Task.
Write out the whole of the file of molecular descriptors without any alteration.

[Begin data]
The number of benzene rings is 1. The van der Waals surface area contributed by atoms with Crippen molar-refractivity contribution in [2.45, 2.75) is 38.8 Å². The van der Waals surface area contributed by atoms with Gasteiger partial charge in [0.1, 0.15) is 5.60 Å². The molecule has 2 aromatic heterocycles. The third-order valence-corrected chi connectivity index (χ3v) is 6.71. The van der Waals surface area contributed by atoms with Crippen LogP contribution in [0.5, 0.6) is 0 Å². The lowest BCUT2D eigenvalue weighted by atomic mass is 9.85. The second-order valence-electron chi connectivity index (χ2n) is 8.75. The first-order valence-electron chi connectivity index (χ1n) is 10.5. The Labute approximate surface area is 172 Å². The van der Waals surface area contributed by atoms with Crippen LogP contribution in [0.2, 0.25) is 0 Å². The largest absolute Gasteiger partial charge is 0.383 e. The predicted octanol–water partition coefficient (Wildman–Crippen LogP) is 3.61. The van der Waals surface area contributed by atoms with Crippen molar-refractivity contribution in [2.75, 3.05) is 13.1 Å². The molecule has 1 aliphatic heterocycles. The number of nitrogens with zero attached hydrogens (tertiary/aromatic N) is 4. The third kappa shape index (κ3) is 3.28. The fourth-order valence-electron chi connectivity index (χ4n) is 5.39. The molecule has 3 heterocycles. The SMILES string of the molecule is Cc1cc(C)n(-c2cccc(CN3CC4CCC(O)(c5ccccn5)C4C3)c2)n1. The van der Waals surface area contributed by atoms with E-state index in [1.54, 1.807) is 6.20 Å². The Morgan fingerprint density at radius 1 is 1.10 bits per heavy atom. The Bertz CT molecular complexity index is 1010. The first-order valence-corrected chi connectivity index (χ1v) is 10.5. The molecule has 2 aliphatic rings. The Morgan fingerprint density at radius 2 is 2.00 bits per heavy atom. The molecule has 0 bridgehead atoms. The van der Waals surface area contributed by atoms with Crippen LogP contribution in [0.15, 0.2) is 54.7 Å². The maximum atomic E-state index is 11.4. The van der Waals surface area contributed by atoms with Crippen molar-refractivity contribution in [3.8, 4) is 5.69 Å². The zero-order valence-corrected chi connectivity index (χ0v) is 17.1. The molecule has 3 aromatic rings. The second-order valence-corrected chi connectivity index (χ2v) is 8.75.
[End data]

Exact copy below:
The number of benzene rings is 1. The van der Waals surface area contributed by atoms with Crippen molar-refractivity contribution in [2.45, 2.75) is 38.8 Å². The van der Waals surface area contributed by atoms with Gasteiger partial charge in [0.1, 0.15) is 5.60 Å². The molecule has 2 aromatic heterocycles. The third-order valence-corrected chi connectivity index (χ3v) is 6.71. The van der Waals surface area contributed by atoms with Crippen LogP contribution in [0.5, 0.6) is 0 Å². The lowest BCUT2D eigenvalue weighted by atomic mass is 9.85. The second-order valence-electron chi connectivity index (χ2n) is 8.75. The first-order valence-electron chi connectivity index (χ1n) is 10.5. The Labute approximate surface area is 172 Å². The van der Waals surface area contributed by atoms with Crippen LogP contribution in [0.2, 0.25) is 0 Å². The largest absolute Gasteiger partial charge is 0.383 e. The predicted octanol–water partition coefficient (Wildman–Crippen LogP) is 3.61. The van der Waals surface area contributed by atoms with Crippen molar-refractivity contribution in [2.75, 3.05) is 13.1 Å². The molecule has 1 aliphatic heterocycles. The number of nitrogens with zero attached hydrogens (tertiary/aromatic N) is 4. The third kappa shape index (κ3) is 3.28. The fourth-order valence-electron chi connectivity index (χ4n) is 5.39. The molecule has 3 heterocycles. The SMILES string of the molecule is Cc1cc(C)n(-c2cccc(CN3CC4CCC(O)(c5ccccn5)C4C3)c2)n1. The van der Waals surface area contributed by atoms with E-state index in [1.54, 1.807) is 6.20 Å². The Morgan fingerprint density at radius 1 is 1.10 bits per heavy atom. The Bertz CT molecular complexity index is 1010. The first-order valence-corrected chi connectivity index (χ1v) is 10.5. The molecule has 2 aliphatic rings. The Morgan fingerprint density at radius 2 is 2.00 bits per heavy atom. The molecule has 0 bridgehead atoms. The van der Waals surface area contributed by atoms with Crippen LogP contribution in [0.15, 0.2) is 54.7 Å². The maximum atomic E-state index is 11.4. The van der Waals surface area contributed by atoms with Crippen molar-refractivity contribution in [3.8, 4) is 5.69 Å². The zero-order valence-corrected chi connectivity index (χ0v) is 17.1. The molecule has 3 aromatic rings. The second-order valence-corrected chi connectivity index (χ2v) is 8.75.